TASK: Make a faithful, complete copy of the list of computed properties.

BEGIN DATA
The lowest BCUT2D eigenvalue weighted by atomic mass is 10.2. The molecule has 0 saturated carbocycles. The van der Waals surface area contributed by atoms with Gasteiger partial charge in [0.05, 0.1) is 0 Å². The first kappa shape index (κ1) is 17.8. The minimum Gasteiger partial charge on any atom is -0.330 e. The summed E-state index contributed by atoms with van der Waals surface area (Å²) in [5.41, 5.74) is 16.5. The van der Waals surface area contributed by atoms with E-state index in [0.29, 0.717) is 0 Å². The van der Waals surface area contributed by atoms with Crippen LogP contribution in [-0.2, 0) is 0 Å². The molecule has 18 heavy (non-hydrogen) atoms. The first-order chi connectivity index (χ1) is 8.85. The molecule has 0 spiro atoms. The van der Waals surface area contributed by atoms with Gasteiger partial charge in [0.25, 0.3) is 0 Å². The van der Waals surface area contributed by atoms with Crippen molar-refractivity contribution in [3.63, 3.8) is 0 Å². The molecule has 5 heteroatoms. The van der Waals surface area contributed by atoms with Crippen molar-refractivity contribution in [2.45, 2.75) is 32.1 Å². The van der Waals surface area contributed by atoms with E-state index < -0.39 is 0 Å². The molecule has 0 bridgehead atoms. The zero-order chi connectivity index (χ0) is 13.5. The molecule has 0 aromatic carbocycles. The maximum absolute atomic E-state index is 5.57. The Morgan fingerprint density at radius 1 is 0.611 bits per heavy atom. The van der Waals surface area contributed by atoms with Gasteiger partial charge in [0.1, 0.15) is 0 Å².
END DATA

The lowest BCUT2D eigenvalue weighted by atomic mass is 10.2. The molecule has 0 saturated carbocycles. The van der Waals surface area contributed by atoms with Gasteiger partial charge in [0.05, 0.1) is 0 Å². The first kappa shape index (κ1) is 17.8. The minimum Gasteiger partial charge on any atom is -0.330 e. The summed E-state index contributed by atoms with van der Waals surface area (Å²) in [5.41, 5.74) is 16.5. The van der Waals surface area contributed by atoms with E-state index in [0.29, 0.717) is 0 Å². The van der Waals surface area contributed by atoms with Crippen LogP contribution in [-0.2, 0) is 0 Å². The molecule has 18 heavy (non-hydrogen) atoms. The first-order chi connectivity index (χ1) is 8.85. The molecule has 0 spiro atoms. The van der Waals surface area contributed by atoms with Gasteiger partial charge in [0.25, 0.3) is 0 Å². The van der Waals surface area contributed by atoms with Crippen molar-refractivity contribution in [3.63, 3.8) is 0 Å². The molecule has 5 heteroatoms. The van der Waals surface area contributed by atoms with Crippen molar-refractivity contribution in [2.45, 2.75) is 32.1 Å². The van der Waals surface area contributed by atoms with E-state index < -0.39 is 0 Å². The molecule has 0 bridgehead atoms. The zero-order chi connectivity index (χ0) is 13.5. The molecule has 0 aromatic carbocycles. The maximum absolute atomic E-state index is 5.57. The Morgan fingerprint density at radius 1 is 0.611 bits per heavy atom. The van der Waals surface area contributed by atoms with Gasteiger partial charge in [0.1, 0.15) is 0 Å².